Perception & Action Lab

Sensory cue integration

The brain has a multitude of sensory cues about the world to make perceptual inferences and to guide motor behavior. Vision itself contains a number of qualitatively different cues that are coded by at least partially distinct neural mechanisms (stereoscopic disparities, motion, shading, texture, contour, shadows, etc.). Other sensory modalities provide independent sources of information as well. Touch can provide information about an object's shape, orientation and position in space, kinesthetic cues provide information about limb and body movements, audition provides information about an object's position, motion and material makeup.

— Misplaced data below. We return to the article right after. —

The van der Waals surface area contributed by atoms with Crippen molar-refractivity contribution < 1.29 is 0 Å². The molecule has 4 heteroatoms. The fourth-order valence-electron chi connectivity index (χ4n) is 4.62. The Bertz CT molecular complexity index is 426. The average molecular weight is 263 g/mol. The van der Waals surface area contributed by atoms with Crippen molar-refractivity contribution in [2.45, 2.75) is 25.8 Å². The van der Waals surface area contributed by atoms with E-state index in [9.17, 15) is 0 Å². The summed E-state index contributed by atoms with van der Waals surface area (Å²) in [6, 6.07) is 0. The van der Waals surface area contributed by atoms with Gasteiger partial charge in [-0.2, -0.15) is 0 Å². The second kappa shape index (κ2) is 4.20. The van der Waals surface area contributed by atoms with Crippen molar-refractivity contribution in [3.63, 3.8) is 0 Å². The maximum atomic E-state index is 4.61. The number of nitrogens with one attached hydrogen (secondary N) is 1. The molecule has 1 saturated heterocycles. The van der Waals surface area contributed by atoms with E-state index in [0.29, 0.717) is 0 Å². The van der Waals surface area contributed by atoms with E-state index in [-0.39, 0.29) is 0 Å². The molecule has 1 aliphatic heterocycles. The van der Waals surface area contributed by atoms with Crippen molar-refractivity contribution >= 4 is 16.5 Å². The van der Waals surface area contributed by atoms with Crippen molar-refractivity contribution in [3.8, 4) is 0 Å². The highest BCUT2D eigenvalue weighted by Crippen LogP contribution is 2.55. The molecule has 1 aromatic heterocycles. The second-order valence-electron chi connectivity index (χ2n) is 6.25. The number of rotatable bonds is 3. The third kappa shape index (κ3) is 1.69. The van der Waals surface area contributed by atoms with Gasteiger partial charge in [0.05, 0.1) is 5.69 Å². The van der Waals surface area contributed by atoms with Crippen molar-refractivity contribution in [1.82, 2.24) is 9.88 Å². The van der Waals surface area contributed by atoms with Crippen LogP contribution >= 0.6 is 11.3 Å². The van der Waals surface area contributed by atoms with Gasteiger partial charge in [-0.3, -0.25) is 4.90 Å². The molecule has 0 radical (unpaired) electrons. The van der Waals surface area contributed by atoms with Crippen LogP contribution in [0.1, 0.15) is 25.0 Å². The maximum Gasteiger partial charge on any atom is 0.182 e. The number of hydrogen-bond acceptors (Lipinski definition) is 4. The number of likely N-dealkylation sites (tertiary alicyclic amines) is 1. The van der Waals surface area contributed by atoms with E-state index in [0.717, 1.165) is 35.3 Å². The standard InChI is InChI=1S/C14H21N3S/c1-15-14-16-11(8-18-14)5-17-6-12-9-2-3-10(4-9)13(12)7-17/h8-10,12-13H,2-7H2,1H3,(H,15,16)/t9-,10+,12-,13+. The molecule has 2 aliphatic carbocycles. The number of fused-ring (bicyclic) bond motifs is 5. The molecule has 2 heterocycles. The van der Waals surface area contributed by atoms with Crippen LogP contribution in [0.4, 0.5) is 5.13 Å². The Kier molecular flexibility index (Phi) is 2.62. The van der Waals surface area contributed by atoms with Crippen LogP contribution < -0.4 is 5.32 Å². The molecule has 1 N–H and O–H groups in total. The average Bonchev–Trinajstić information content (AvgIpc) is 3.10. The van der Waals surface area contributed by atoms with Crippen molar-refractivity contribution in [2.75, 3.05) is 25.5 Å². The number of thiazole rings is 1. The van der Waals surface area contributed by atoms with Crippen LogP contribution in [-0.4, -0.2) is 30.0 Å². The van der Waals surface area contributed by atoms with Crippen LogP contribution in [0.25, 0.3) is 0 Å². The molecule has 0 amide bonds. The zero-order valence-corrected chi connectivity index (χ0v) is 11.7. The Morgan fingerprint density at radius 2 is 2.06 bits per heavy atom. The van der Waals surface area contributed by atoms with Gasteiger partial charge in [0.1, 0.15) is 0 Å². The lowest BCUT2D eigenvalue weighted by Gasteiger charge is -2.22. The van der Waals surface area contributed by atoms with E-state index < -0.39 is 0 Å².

We are studying how the brain integrates different cues, both within the visual modality and between senses. Most recently we have begun working on how the brain integrates non-visual signals (e.g. audition, kinesthesis) with visual signals to perceive the world. One of the striking phenomena in this realm is the ability of one sense changing one's perception of another sense, as in the famous McGurk effect in which vision of someone's lip movements can dramatically change what you think you hear. We have shown that felt hand movements can similarly dramatically change your visual percept of a pattern's motion. We use both theoretical and psychophysical studies to unravel the computations that underlay these sensory interactions.